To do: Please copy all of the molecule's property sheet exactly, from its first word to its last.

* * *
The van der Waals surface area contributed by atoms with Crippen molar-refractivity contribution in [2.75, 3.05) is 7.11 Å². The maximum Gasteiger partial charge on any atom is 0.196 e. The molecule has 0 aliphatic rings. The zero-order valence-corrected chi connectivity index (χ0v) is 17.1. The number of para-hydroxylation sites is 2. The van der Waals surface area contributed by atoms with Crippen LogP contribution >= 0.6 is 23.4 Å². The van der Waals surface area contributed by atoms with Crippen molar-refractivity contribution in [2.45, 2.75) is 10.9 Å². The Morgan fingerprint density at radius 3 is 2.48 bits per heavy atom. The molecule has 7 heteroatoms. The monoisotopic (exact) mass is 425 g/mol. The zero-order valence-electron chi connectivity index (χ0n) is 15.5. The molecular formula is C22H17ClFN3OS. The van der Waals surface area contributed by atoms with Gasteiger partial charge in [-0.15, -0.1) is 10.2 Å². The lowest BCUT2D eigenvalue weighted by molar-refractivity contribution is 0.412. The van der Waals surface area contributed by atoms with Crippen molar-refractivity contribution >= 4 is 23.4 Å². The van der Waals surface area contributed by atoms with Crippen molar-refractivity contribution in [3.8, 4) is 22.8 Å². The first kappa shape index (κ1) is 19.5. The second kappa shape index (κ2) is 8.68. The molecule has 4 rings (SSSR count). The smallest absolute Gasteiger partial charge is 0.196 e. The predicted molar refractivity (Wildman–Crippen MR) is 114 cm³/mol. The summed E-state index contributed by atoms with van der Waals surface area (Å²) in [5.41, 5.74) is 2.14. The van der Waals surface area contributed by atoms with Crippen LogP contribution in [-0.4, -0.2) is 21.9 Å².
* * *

The van der Waals surface area contributed by atoms with Crippen molar-refractivity contribution in [2.75, 3.05) is 7.11 Å². The maximum Gasteiger partial charge on any atom is 0.196 e. The molecule has 0 aliphatic rings. The zero-order valence-corrected chi connectivity index (χ0v) is 17.1. The number of para-hydroxylation sites is 2. The van der Waals surface area contributed by atoms with Crippen LogP contribution >= 0.6 is 23.4 Å². The van der Waals surface area contributed by atoms with Crippen molar-refractivity contribution in [2.45, 2.75) is 10.9 Å². The Morgan fingerprint density at radius 3 is 2.48 bits per heavy atom. The molecule has 7 heteroatoms. The monoisotopic (exact) mass is 425 g/mol. The zero-order valence-electron chi connectivity index (χ0n) is 15.5. The molecular formula is C22H17ClFN3OS. The van der Waals surface area contributed by atoms with Gasteiger partial charge in [-0.15, -0.1) is 10.2 Å². The lowest BCUT2D eigenvalue weighted by molar-refractivity contribution is 0.412. The van der Waals surface area contributed by atoms with Crippen molar-refractivity contribution >= 4 is 23.4 Å². The van der Waals surface area contributed by atoms with Crippen molar-refractivity contribution in [3.8, 4) is 22.8 Å². The first kappa shape index (κ1) is 19.5. The second kappa shape index (κ2) is 8.68. The molecule has 4 rings (SSSR count). The smallest absolute Gasteiger partial charge is 0.196 e. The predicted molar refractivity (Wildman–Crippen MR) is 114 cm³/mol. The summed E-state index contributed by atoms with van der Waals surface area (Å²) in [5.41, 5.74) is 2.14. The van der Waals surface area contributed by atoms with Crippen LogP contribution in [-0.4, -0.2) is 21.9 Å².